On Monday, South Sudan’s President Salva Kiir announced that his government had headed off a coup attempt. At a televised news conference, Mr Kiir, dressed in a camouflage army uniform, told the world that a group of soldiers allied with the former vice president, Riek Machar (who was sacked in July when the president dismissed his entire cabinet) had been behind the attempted coup. “The attackers fled, and our forces are pursuing them,” Mr Kiir said and further stated “I promise you today that justice will prevail.” Mr Kiir imposed a curfew and affirmed that “the government is in control of the situation”. He further promised that “The Sudan’s People’s Liberation Movement (SPLA) is fully committed to the peaceful and democratic transfer of power and will never allow political power to be transferred through violence”. Despite this, at the time of writing unconfirmed reports say that at least 400 people have been killed and up to 800 wounded.
Historically, most military coups are perpetrated by power-hungry military officers seeking to depose existing regimes in order to rule their nations. Military officers in most coups abuse public trust and overthrow the existing regime, not to bring about structural change, but to concentrate power in their own hands and followers. Kiir’s words were therefore carefully chosen to denote this malicious move by his old comrade arms.
But are we witnessing a coup in South Sudan? Probably not. First, one should forget, or at least treat with caution, the wording employed by the actors involved the crisis. President Kiir has spoken of a “coup attempt” and “criminal actions” whilst Machar refers to the “manufacturing of a coup plot to launch a crackdown against the opposition…the country is to be united and cannot tolerate one man’s rule or it cannot tolerate dictatorship”.
It is more fruitful instead to think about the apparent collapse in cohesion of SPLA. The real issue at this juncture, as the head of the United Mission in South Sudan (UNMISS) Hilda Johnson expressed, is the discipline, command and control in the security forces. To come to terms with recent events we have to understand the SPLA – its politics, tensions and drama surrounding it.
South Sudanese politics is interwoven with low intensity warfare, inter-ethnic violence and norms of authority grounded in violence. This violence is designed to generate loyalty, fear and legitimacy within a region or an ethnic group vis-à-vis those in power. The army in South Sudan has a tremendous importance in two ways: both as a space for politics and as a ‘welfare provider’ within the nascent state. Furthermore, the make-up of the army reflects the divided politics of the country.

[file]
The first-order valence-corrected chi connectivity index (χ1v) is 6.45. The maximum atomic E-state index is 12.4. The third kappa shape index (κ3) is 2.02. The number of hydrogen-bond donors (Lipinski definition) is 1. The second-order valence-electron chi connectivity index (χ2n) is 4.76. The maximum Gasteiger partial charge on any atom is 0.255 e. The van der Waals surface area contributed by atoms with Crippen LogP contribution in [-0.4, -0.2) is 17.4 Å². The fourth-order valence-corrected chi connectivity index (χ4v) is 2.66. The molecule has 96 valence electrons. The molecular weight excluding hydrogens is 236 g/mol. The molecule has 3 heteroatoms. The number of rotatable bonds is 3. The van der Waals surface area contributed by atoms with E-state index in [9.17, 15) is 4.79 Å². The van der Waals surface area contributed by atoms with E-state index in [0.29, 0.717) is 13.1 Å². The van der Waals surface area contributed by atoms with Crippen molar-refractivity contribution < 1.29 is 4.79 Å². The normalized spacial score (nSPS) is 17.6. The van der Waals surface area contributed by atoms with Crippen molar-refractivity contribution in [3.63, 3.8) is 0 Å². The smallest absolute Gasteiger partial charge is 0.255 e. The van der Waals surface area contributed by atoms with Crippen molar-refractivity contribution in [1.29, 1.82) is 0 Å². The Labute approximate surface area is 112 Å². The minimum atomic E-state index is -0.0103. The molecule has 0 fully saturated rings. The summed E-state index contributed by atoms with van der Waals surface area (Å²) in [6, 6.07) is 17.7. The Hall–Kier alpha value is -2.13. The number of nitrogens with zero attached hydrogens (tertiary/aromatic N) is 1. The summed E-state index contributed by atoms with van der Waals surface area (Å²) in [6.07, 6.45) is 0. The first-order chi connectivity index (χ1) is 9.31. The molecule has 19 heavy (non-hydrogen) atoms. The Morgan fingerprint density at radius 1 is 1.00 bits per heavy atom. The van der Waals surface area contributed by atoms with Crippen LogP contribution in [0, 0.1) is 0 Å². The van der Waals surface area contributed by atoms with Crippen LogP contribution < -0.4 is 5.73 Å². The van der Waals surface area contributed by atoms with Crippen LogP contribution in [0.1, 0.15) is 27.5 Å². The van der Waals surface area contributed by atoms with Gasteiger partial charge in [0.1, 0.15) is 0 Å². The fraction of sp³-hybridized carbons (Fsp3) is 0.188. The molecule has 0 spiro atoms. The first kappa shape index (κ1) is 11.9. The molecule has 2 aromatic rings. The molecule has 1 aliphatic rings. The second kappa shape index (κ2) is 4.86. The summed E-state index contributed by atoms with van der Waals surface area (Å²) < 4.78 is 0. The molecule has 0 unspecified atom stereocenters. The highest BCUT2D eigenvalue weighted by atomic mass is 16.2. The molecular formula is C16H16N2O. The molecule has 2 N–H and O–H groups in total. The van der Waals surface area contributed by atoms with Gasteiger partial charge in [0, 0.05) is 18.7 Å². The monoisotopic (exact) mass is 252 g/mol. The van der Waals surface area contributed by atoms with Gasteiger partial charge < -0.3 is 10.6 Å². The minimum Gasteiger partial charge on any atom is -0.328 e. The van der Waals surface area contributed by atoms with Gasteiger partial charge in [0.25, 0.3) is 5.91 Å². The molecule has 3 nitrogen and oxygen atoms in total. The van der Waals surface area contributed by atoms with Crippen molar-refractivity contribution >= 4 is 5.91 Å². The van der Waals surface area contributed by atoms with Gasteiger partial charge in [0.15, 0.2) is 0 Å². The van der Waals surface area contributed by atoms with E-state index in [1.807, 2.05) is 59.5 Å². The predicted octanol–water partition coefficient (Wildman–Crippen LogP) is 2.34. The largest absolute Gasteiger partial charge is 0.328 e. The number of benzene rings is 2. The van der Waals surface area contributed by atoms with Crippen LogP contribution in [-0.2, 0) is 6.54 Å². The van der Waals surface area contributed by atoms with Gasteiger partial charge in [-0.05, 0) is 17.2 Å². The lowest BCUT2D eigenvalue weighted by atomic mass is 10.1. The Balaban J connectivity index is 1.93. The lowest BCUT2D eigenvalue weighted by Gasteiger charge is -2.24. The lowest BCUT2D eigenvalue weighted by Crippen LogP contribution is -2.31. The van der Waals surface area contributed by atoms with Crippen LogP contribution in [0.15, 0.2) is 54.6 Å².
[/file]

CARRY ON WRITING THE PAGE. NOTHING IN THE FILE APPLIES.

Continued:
The political environment in South Sudan, as the events of this week testify, remains vulnerable to the mobilisation of armed force. Internal factionalism and defections have marked the SPLA in recent years. Commanders, particularly those from other armed groups integrated into the SPLA (particularly from the SSDF), have reacted to a perceived lack of integration and authority, power and military command. One notable case is that of Peter Gadet. After the Comprehensive Peace Agreement (CPA) in 2005, he obtained the opportunity to integrate into the SPLA with thousands of his soldiers, and acquired a high-ranking post as a major general. Gadet however, defected after he was moved from one army position to another and declared an armed revolt against the SPLA in 2011. A few months later he was offered an amnesty by President Salva Kiir. He re-joined the SPLA in August 2011. Duringthe current events, he has once again defected and his troops are in control of Jonglei state.
What these internal defections show is that the leadership of the SPLA and contending rebel militias alike continue to be deeply attached to ethnic and tribal identities, as well as patronage relations. Anyone connected to top army officers through family, clan or ethnicity has ready access to influence and benefits. In other words, the SPLA is still in the process of transformation from a conglomerate of several armed groups loyal to specific commanders into a professional, non-partisan, national army.